||Found on Gulf of Bothnia’s west shore, the High Coast is a northern extension of the Baltic Sea. Covering 142,500 ha, the area embraces an 80,000 ha marine section, within which lie a number of offshore islands. The region with its irregular topography (made up of a series of lakes, inlets and flat hills rising to 350 m) has mainly been created by a combination of processes: glaciation, glacial retreat and new land surfacing from the sea. Ever since the last retreat of High Coast ice 9,600 years ago, the uplift has subsisted in the order of 285 m, which makes it the highest known 'rebound'. The High Coast site provides evidence for the understanding of important formation processes that shaped the Earth's glaciated land uplift areas. --WHMNet paraphrase from the description at WHC Site, where additional information is available.
||The High Coast (Swedish: Höga kusten) is a part of the Swedish coast on the Gulf of Bothnia, situated in the municipalities of Kramfors, Härnösand and Örnsköldsvik and notable as the "type area" for research on isostasy, in which the land rises as the weight of the glaciers melts off of it. This phenomenon was first recognised and studied there; since the last ice age the land has risen 800 m, which accounds for the unusual landscape with tall cliff formations. UNESCO, while inscribing the area on the World Heritage List in 2000, remarked that "the High Coast site affords outstanding opportunities for the understanding of the important processes that formed the glaciated and land uplift areas of the Earth's surface.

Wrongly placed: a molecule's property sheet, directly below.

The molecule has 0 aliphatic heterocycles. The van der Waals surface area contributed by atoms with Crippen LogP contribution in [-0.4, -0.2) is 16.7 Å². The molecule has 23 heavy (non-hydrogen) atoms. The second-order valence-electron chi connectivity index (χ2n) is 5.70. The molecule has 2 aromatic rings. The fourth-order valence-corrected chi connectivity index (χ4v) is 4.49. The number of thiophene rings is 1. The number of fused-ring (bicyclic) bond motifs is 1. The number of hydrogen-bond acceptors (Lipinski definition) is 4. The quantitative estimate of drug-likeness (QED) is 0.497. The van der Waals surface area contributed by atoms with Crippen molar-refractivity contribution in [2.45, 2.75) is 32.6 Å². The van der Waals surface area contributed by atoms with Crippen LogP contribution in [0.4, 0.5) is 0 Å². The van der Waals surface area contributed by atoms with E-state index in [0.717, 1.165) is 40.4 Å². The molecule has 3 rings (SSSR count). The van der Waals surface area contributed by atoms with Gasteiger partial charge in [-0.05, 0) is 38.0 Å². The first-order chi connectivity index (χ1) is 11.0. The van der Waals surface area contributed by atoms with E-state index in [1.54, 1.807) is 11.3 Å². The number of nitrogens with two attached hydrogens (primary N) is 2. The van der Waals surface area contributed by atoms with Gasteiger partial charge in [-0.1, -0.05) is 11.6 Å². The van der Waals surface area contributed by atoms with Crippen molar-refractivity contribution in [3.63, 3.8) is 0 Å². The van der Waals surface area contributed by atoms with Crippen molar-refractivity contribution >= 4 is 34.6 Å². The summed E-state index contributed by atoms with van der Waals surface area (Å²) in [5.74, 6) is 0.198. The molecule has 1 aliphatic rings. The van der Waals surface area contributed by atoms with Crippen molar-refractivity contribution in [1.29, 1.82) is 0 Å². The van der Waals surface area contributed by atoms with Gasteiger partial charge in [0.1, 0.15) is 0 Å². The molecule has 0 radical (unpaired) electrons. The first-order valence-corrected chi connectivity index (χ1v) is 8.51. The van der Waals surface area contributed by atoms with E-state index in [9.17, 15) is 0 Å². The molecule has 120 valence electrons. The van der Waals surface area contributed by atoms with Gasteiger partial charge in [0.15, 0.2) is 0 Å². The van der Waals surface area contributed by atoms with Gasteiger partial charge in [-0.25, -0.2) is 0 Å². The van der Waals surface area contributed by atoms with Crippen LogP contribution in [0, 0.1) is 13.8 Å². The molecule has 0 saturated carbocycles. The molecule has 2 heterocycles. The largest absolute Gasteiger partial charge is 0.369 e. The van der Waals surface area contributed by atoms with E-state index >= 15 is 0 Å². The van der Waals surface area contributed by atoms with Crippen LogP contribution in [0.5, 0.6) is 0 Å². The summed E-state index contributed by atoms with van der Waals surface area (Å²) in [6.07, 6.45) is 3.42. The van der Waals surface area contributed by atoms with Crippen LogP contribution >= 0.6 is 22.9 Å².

Kvarken (alternative spelling Quarken, Swedish Kvarken, Finnish Merenkurkku, or North Kvarken as opposed to South Kvarken) is the narrow region in the Gulf of Bothnia separating the Bothnian Bay (the inner part of the gulf) from the Bothnian Sea. The distance from Swedish mainland to Finnish mainland is around 80 km while the distance between the outmost islands is only 25 km. The water depth in the Kvarken region is only around 25 meters. The region also has an unusual rate of land rising at about 1 cm a year. On the Finnish side of Kvarken, there is a large archipelago. Most of the small islands are inhabited. The archipelago is smaller on the Swedish side of the region, and the islands have much steeper shores. The Kvarken region was historically important also, because mail was delivered across Kvarken when the sea was completely frozen from the Swedish to the Finnish coast. This mail route was used frequently during the period of Swedish rule. In 2006, the Kvarken Archipelago was added as an extension to the World Heritage Site of the High Coast (located on the western shore of the Gulf of Bothnia) in Sweden, because it is "continuously rising from the sea in a process of rapid glacio-isostatic uplift, whereby the land, previously weighed down under the weight of a glacier, lifts at rates that are among the highest in the world. As a consequence of the advancing shoreline, islands appear and unite, peninsulas expand, lakes evolve from bays and develop into marshes and peat fens. This property is essentially a "type area" for research on isostasy; the phenomenon having been first recognized and studied here." Most of the World Heritage Site is situated in the Korsholm municipality. --Wikipedia. Text is available under the Creative Commons Attribution-ShareAlike License.